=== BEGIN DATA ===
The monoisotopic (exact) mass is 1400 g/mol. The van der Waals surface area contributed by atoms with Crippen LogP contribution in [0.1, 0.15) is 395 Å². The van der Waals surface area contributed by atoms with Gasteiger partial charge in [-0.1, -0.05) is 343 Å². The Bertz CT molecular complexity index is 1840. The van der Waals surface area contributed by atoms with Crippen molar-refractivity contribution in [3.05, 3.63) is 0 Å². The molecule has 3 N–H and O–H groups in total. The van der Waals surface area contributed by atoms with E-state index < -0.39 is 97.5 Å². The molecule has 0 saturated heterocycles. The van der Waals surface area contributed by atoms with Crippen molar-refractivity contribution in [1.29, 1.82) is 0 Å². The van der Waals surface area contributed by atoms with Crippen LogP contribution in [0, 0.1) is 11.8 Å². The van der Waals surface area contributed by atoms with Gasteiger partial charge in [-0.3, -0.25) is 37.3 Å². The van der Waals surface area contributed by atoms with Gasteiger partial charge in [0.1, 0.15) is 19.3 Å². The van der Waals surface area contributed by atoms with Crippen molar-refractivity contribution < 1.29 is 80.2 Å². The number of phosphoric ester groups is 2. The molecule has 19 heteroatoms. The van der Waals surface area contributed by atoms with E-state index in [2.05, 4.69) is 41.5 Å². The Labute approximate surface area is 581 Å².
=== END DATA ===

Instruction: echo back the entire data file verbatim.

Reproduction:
The monoisotopic (exact) mass is 1400 g/mol. The van der Waals surface area contributed by atoms with Crippen LogP contribution in [0.1, 0.15) is 395 Å². The van der Waals surface area contributed by atoms with Gasteiger partial charge in [-0.1, -0.05) is 343 Å². The Bertz CT molecular complexity index is 1840. The van der Waals surface area contributed by atoms with Crippen molar-refractivity contribution in [3.05, 3.63) is 0 Å². The molecule has 3 N–H and O–H groups in total. The van der Waals surface area contributed by atoms with E-state index < -0.39 is 97.5 Å². The molecule has 0 saturated heterocycles. The van der Waals surface area contributed by atoms with Crippen molar-refractivity contribution in [1.29, 1.82) is 0 Å². The van der Waals surface area contributed by atoms with Crippen LogP contribution in [0, 0.1) is 11.8 Å². The van der Waals surface area contributed by atoms with Gasteiger partial charge in [-0.3, -0.25) is 37.3 Å². The van der Waals surface area contributed by atoms with Gasteiger partial charge in [0.1, 0.15) is 19.3 Å². The van der Waals surface area contributed by atoms with Crippen molar-refractivity contribution < 1.29 is 80.2 Å². The number of phosphoric ester groups is 2. The molecule has 19 heteroatoms. The van der Waals surface area contributed by atoms with E-state index in [2.05, 4.69) is 41.5 Å². The Labute approximate surface area is 581 Å².